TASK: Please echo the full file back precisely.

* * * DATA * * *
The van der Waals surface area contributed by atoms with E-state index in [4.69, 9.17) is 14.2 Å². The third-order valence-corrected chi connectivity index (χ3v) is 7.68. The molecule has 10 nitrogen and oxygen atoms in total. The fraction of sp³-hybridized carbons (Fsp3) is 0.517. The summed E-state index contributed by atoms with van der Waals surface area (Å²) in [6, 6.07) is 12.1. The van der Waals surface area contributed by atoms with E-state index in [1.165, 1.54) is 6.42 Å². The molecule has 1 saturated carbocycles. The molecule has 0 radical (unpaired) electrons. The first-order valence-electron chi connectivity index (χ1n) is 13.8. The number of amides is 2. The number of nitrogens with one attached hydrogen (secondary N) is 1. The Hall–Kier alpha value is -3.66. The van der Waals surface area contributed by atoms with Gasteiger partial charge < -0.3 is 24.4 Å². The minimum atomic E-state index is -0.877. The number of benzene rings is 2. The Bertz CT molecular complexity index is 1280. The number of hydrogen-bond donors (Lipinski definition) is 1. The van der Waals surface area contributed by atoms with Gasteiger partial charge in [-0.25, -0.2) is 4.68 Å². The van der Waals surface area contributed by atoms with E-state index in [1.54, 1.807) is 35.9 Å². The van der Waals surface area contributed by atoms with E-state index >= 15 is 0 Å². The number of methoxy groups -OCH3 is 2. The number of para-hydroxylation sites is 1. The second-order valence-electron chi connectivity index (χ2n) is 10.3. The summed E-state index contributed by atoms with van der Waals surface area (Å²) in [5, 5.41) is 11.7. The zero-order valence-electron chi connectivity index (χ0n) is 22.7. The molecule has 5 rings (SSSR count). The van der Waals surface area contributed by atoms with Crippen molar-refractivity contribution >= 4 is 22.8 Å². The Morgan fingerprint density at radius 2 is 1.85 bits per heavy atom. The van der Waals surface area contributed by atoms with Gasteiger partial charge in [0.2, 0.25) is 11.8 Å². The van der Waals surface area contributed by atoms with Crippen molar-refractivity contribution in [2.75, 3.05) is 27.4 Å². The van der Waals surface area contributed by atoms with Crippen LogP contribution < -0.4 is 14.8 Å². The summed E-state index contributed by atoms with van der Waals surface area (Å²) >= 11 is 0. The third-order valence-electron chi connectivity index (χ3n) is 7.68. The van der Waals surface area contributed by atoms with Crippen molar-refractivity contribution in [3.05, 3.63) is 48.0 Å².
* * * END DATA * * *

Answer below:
The van der Waals surface area contributed by atoms with E-state index in [4.69, 9.17) is 14.2 Å². The third-order valence-corrected chi connectivity index (χ3v) is 7.68. The molecule has 10 nitrogen and oxygen atoms in total. The fraction of sp³-hybridized carbons (Fsp3) is 0.517. The summed E-state index contributed by atoms with van der Waals surface area (Å²) in [6, 6.07) is 12.1. The van der Waals surface area contributed by atoms with E-state index in [1.165, 1.54) is 6.42 Å². The molecule has 1 saturated carbocycles. The molecule has 0 radical (unpaired) electrons. The first-order valence-electron chi connectivity index (χ1n) is 13.8. The number of amides is 2. The number of nitrogens with one attached hydrogen (secondary N) is 1. The Hall–Kier alpha value is -3.66. The van der Waals surface area contributed by atoms with Gasteiger partial charge < -0.3 is 24.4 Å². The minimum atomic E-state index is -0.877. The number of benzene rings is 2. The Bertz CT molecular complexity index is 1280. The number of hydrogen-bond donors (Lipinski definition) is 1. The van der Waals surface area contributed by atoms with Gasteiger partial charge in [-0.25, -0.2) is 4.68 Å². The van der Waals surface area contributed by atoms with E-state index in [1.54, 1.807) is 35.9 Å². The van der Waals surface area contributed by atoms with E-state index >= 15 is 0 Å². The number of methoxy groups -OCH3 is 2. The number of para-hydroxylation sites is 1. The second-order valence-electron chi connectivity index (χ2n) is 10.3. The summed E-state index contributed by atoms with van der Waals surface area (Å²) in [5, 5.41) is 11.7. The zero-order valence-electron chi connectivity index (χ0n) is 22.7. The molecule has 5 rings (SSSR count). The van der Waals surface area contributed by atoms with Crippen molar-refractivity contribution >= 4 is 22.8 Å². The Morgan fingerprint density at radius 2 is 1.85 bits per heavy atom. The van der Waals surface area contributed by atoms with Gasteiger partial charge in [0.2, 0.25) is 11.8 Å². The van der Waals surface area contributed by atoms with Crippen molar-refractivity contribution in [2.75, 3.05) is 27.4 Å². The van der Waals surface area contributed by atoms with Crippen LogP contribution < -0.4 is 14.8 Å². The summed E-state index contributed by atoms with van der Waals surface area (Å²) >= 11 is 0. The third-order valence-electron chi connectivity index (χ3n) is 7.68. The van der Waals surface area contributed by atoms with Crippen molar-refractivity contribution in [3.05, 3.63) is 48.0 Å².